15. Liu D, Clemente L, Poirier C, Ding X, Chinazzi M, Davis J. A machine learning methodology for real-time forecasting of the 2019-2020 COVID-19 outbreak using Internet searches, news alerts, and estimates from mechanistic models. ArXiv. Preprint posted online on April 8, 2020 [FREE Full text]
  16. Saba T, Abunadi I, Shahzad MN, Khan AR. Machine learning techniques to detect and forecast the daily total COVID-19 infected and deaths cases under different lockdown types. Microsc Res Tech 2021 Feb 01 [FREE Full text] [CrossRef] [Medline]
  17. Ibanez A, Sisodia G. The role of culture on 2020 SARS-CoV-2 country deaths: a pandemic management based on cultural dimensions. GeoJournal 2020 Sep 30:1-17 [FREE Full text] [CrossRef] [Medline]
  18. Huynh TLD. Does culture matter social distancing under the COVID-19 pandemic? Saf Sci 2020 Oct;130:104872. [CrossRef] [Medline]
  19. Wang Y. Government policies, national culture and social distancing during the first wave of the COVID-19 pandemic: International evidence. Saf Sci 2021 Mar;135:105138. [CrossRef]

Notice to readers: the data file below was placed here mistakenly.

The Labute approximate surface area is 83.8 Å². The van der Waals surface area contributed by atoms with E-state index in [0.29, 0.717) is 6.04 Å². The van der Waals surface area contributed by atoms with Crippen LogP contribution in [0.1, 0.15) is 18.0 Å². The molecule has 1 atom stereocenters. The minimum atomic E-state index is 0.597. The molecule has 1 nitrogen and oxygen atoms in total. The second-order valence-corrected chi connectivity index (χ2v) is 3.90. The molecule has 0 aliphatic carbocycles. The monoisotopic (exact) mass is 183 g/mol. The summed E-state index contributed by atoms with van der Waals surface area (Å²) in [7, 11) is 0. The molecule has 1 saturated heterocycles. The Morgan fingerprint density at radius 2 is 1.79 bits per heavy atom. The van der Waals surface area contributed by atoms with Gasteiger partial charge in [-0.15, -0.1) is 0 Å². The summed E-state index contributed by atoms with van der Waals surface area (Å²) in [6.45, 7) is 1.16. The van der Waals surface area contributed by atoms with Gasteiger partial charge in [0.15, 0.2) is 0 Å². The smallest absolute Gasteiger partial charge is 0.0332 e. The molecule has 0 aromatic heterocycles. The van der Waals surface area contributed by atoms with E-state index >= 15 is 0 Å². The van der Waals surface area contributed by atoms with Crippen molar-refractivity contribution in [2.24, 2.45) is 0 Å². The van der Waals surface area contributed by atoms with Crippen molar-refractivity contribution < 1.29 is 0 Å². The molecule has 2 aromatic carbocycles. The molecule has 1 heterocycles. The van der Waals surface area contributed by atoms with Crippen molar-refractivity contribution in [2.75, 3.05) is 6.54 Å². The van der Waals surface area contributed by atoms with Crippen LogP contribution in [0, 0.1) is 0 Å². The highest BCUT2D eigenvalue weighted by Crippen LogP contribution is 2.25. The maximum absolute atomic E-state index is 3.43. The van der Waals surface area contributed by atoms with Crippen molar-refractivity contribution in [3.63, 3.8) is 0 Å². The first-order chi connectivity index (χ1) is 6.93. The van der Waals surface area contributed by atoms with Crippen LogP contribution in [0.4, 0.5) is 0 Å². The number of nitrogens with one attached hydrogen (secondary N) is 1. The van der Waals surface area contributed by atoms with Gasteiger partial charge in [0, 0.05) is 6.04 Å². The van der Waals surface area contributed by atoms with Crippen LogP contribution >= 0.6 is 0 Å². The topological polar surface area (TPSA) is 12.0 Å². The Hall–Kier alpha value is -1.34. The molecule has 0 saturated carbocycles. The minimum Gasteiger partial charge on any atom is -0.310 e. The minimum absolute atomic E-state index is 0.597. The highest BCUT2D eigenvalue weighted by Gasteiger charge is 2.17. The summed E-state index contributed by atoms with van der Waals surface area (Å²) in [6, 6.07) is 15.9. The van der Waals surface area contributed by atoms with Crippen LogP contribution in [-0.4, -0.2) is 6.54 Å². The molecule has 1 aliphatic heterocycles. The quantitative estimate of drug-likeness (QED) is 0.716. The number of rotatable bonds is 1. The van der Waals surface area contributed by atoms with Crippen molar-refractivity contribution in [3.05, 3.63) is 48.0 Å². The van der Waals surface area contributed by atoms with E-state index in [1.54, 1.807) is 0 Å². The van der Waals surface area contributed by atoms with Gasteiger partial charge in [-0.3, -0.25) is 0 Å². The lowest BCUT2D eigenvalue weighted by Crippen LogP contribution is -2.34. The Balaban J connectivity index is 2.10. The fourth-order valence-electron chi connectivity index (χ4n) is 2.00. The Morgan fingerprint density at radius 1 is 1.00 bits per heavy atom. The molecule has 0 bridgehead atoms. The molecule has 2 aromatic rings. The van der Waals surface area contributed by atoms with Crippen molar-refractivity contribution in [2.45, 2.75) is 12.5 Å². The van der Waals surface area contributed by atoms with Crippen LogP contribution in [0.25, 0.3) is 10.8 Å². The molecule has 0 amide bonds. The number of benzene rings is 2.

20. McCoy L, Smith J, Anchuri K, Berry I, Pineda J, Harish V, COVID-19 Canada Open Data Working Group: Non-Pharmaceutical Interventions, et al. CAN-NPI: a curated open dataset of Canadian non-pharmaceutical interventions in response to the global COVID-19 pandemic. medRxiv. Preprint posted online on April 22, 2020. [CrossRef]
  21. Lai S, Ruktanonchai N, Zhou L, Prosper O, Luo W, Floyd J, et al. Effect of non-pharmaceutical interventions for containing the COVID-19 outbreak in China. medRxiv. Preprint posted online on March 06, 2020 [FREE Full text] [CrossRef] [Medline]
  22. Delamater PL, Street EJ, Leslie TF, Yang YT, Jacobsen KH. Complexity of the basic reproduction number (R). Emerg Infect Dis 2019 Jan;25(1):1-4 [FREE Full text] [CrossRef] [Medline]